News / Asia

Reform a Hot Topic in China

A Chinese couple look at a newspaper reporting on new General Secretary of Communist Party of China Xi Jinping and other members of the party leadership in Beijing, China, Nov. 16, 2012.
A Chinese couple look at a newspaper reporting on new General Secretary of Communist Party of China Xi Jinping and other members of the party leadership in Beijing, China, Nov. 16, 2012.
It has only been a few weeks since China undertook its once-in-a-decade leadership transition, but expectations for change are rising. Regardless of whether it is the slowing economy, or bettering the China’s legal system and minimizing government corruption, public interest in “reform” is growing.

Buzzworthy

Flip through any newspaper in China or click on any Chinese language news website or the country’s wildly popular Twitter-like micro blogging services and discussions about reform are easy to find.

Jin Canrong, a political scientist at Beijing’s Renmin University of China, acknowledges that reform proposals are drawing attention. “Everyone hopes for reforms, but at the same time everyone has different ideas on what reform is, the concept of reform is dense," he said. "For example your 'reform' is different than my 'reform'. In the hearts of 100 people it is possible that there are 102 ideas of reform and because of that reform is a very hot topic right now."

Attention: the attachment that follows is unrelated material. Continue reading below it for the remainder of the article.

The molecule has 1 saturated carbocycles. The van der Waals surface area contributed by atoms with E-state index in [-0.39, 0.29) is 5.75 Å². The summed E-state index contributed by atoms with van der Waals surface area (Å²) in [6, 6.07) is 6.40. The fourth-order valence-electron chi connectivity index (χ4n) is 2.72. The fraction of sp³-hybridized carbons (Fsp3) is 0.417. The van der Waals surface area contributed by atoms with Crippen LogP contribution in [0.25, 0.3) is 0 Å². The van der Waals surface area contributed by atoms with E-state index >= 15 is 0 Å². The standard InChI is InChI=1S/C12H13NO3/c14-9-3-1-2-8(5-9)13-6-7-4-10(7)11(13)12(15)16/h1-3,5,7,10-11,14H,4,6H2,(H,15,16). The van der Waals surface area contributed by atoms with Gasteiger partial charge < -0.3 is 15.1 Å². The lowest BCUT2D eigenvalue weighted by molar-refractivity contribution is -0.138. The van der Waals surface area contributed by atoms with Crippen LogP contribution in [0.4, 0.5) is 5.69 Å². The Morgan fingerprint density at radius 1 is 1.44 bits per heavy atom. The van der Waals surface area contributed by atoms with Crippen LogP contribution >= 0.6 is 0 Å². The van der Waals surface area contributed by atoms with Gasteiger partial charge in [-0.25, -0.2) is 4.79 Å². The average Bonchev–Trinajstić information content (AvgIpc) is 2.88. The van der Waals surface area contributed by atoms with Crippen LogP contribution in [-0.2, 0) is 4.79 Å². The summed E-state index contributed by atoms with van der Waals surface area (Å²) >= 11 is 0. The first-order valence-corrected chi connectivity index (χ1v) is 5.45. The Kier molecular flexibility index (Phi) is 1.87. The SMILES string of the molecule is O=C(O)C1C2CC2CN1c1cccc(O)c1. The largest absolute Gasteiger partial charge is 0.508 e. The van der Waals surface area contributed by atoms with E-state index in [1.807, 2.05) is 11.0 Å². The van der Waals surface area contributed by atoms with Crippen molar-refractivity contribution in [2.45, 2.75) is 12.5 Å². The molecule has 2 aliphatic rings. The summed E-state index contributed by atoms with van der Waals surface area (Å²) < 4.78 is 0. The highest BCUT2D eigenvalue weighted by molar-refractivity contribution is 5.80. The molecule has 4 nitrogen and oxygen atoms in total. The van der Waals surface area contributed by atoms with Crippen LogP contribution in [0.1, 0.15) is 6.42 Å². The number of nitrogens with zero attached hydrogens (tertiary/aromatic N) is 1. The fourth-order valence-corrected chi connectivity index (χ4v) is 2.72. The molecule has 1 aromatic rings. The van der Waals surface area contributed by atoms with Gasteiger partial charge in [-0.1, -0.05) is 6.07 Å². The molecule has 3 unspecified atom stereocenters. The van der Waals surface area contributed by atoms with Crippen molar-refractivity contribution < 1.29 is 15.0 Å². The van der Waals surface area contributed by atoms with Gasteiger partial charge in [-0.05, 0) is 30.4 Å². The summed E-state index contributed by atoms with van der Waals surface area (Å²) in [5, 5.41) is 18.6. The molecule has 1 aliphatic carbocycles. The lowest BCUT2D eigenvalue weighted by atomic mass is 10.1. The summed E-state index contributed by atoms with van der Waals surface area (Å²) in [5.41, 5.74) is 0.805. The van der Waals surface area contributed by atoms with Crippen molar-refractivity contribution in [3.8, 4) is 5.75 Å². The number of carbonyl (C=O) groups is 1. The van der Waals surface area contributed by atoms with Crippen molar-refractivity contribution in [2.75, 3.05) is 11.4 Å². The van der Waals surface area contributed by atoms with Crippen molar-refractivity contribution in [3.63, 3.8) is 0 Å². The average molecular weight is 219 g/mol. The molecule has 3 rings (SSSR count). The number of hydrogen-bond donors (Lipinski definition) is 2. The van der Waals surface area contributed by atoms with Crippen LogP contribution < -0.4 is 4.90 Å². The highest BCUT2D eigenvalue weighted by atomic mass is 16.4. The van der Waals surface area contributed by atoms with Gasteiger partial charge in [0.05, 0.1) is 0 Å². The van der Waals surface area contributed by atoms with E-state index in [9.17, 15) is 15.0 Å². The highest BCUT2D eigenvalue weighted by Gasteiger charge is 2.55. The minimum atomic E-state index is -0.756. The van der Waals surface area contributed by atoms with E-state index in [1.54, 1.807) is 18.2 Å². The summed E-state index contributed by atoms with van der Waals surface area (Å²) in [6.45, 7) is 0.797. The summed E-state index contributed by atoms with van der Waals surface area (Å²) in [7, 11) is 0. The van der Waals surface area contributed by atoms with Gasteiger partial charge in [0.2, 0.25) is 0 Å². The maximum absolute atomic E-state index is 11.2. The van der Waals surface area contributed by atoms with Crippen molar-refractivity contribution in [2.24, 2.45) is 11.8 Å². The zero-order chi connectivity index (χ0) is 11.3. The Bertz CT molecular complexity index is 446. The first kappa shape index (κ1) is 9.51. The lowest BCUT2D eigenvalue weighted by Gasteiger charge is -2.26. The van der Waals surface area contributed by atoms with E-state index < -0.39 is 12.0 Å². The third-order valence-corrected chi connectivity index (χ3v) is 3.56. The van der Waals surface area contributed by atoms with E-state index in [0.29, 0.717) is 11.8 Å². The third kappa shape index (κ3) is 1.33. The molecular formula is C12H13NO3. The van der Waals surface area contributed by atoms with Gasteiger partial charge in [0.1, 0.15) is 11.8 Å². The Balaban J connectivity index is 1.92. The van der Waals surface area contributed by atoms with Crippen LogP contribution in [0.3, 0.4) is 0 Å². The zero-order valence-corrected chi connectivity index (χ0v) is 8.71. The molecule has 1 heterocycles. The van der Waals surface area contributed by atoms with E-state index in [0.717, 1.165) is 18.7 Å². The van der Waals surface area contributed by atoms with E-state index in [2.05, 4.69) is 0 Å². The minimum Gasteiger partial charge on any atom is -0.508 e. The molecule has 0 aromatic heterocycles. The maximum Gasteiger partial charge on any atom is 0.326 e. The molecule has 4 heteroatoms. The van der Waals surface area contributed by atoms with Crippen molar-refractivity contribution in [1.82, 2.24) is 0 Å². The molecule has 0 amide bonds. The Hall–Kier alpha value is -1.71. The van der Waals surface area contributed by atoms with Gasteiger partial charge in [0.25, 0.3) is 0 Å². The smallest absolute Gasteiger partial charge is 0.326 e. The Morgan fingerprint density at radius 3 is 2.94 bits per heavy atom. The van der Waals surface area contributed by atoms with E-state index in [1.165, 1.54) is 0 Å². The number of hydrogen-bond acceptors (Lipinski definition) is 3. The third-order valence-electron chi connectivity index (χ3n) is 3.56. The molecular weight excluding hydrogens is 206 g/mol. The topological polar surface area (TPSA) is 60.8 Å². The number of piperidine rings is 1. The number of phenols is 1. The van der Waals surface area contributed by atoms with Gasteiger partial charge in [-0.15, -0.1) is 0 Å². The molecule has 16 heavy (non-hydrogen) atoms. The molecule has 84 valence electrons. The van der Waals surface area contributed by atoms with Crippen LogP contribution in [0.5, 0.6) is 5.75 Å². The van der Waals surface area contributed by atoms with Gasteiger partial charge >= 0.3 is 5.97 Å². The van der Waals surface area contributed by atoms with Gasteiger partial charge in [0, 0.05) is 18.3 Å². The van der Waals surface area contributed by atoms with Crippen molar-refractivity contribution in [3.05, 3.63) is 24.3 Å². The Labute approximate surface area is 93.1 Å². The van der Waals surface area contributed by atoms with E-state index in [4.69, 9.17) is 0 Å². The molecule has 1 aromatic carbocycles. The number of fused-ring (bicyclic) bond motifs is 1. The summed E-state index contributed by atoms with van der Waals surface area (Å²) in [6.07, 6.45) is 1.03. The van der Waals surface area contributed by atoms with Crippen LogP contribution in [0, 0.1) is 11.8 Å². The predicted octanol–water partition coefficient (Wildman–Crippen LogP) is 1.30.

Some proposals have called for explicit, and in some cases radical changes. On Monday, several newspapers in Beijing carried stories about one of China’s top new leaders Wang Qishan and a recent meeting where publicly disclosing the private assets of officials was discussed.  Such transparency would be revolutionary for a government that places a premium on secrecy.  

Late last week, Communist Party leader Xi Jinping delivered a speech that was widely carried by state media and focused on what he called the “great renewal of the Chinese nation.”

Not a goal, but a tool

Jin Canrong says Xi’s speech laid out clearly that his idea of national rejuvenation was a national goal and that the way China would reach that goal is by reforming when and where needed. "Reform is not the goal it is a tool, the goal is national rejuvenation, it is not reform for itself but to realize bigger goals,” Jin stated.